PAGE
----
• Home
  • Parashah
  • Ask the Rabbi
  • Festivals
  • Freemasonry
  • Articles
  • About
  • Books
  • Media

    Lonely or alone? – Balak

    The dialogue between Balak and Bilam is one of the great stories of Biblical literature. The ruler wants to hire the prophet; the prophet plays hard to get.

    Bilam receiving Balak’s messengers, from the 1890 Holman Bible

    The bargaining process is similar to the business or political negotiations with which our own age is familiar.

    You refuse point blank to discuss the matter. You bang on the table. You walk out. You let yourself be persuaded to come back into the room.

    Eventually you strike a deal. Both sides get less than their first demands, both grumble, but both know they are not likely to do any better.

    Balak and Bilam are not the founders of Biblical negotiation – that distinction is probably reserved for Abraham and the Hittites (Gen. 23) – but their dialogue is still highly instructive.

    What do we make of Bilam’s action at one point, where vayelech shefi – “he went to a bare height” (Num. 23:3)?

    This is the translation of the lexicographers, but the general Jewish view is, as the Targum puts it, “he went off alone”; as Rashi says, “nothing was with him except silence”. Nathan Marcus Adler, author of the Netinah LaGer, a commentary on Targum Onkelos, explains, “He went off in solitude to think with a clear mind”.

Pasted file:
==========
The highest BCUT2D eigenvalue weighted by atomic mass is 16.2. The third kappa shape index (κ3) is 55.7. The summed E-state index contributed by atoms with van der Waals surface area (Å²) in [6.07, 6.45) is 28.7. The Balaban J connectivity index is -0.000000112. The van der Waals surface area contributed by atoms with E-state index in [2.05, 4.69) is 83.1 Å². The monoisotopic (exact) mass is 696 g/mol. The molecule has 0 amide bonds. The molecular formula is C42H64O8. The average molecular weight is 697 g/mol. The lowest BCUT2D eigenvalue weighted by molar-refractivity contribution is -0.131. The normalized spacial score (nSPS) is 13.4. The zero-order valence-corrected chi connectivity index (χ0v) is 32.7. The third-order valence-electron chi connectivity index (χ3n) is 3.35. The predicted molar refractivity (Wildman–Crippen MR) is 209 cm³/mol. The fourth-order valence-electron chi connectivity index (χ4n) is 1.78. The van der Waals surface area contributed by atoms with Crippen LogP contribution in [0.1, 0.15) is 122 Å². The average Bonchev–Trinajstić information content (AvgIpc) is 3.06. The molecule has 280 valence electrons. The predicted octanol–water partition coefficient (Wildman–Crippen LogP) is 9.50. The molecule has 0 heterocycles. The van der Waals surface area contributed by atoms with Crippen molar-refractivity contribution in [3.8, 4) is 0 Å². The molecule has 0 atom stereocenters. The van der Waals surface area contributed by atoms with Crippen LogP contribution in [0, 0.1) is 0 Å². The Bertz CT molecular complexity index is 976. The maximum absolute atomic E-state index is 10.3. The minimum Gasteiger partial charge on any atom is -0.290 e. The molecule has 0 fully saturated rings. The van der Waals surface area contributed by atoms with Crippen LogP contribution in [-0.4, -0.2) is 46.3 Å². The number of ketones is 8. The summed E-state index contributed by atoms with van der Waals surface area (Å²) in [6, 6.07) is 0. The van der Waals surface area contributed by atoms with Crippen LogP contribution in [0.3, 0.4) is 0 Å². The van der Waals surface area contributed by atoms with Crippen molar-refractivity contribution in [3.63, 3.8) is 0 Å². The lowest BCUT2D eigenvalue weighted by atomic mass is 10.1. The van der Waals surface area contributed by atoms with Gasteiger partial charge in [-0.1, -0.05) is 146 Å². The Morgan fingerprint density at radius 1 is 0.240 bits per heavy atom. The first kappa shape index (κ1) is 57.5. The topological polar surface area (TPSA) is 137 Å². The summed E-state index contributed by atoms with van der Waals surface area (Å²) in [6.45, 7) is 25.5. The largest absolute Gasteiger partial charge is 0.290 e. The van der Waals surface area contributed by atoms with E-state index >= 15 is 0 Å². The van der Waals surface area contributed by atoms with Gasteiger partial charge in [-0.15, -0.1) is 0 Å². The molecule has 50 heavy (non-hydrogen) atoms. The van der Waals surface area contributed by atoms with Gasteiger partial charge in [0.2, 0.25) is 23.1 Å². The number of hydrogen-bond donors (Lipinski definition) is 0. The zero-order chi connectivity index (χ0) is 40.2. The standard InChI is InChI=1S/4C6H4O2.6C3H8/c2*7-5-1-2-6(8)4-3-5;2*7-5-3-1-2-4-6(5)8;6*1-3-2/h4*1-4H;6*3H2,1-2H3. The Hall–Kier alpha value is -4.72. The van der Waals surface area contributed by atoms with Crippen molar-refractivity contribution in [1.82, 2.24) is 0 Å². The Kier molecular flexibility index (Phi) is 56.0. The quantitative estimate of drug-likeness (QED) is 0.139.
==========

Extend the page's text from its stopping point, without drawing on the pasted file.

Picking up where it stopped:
People involved in decision-making need to get away to think things through, and this is what Bilam must have done.

    But yet there is a Biblical verse that seems to give diametrically opposite advice, when God declares, “It is not good for a person to be alone” (Gen. 2:18).

    How then are we to react to Bilam’s apparently deliberate choice of aloneness?

    The answer is of course that there are some kinds of aloneness which are not good, and some which are.

    Most people would say there are two kinds of aloneness, voluntary and involuntary, but in fact there is a third type, existential aloneness.

    The Swiss philosopher Henri Frederic Amiel said, “In all the chief matters of life we are alone: we dream alone, we suffer alone, we die alone”.

    Others may be with us at all these moments, but each of these existential experiences is ours alone.

    Bilam’s aloneness is voluntary. Like him, sometimes we all need to choose to withdraw in order to think. And there are other times also to choose to be alone. As the Pirkei Avot say, “In a place where there are no men, you be a man” (Avot 2:5).

    In a situation in which no-one has the courage to stand up and speak up, to be a mensch, to be worthy of the name human, I have to be that person… even if I stand alone and if, like Abraham our father, all the world is on one side and I am on the other.

    Comments are closed.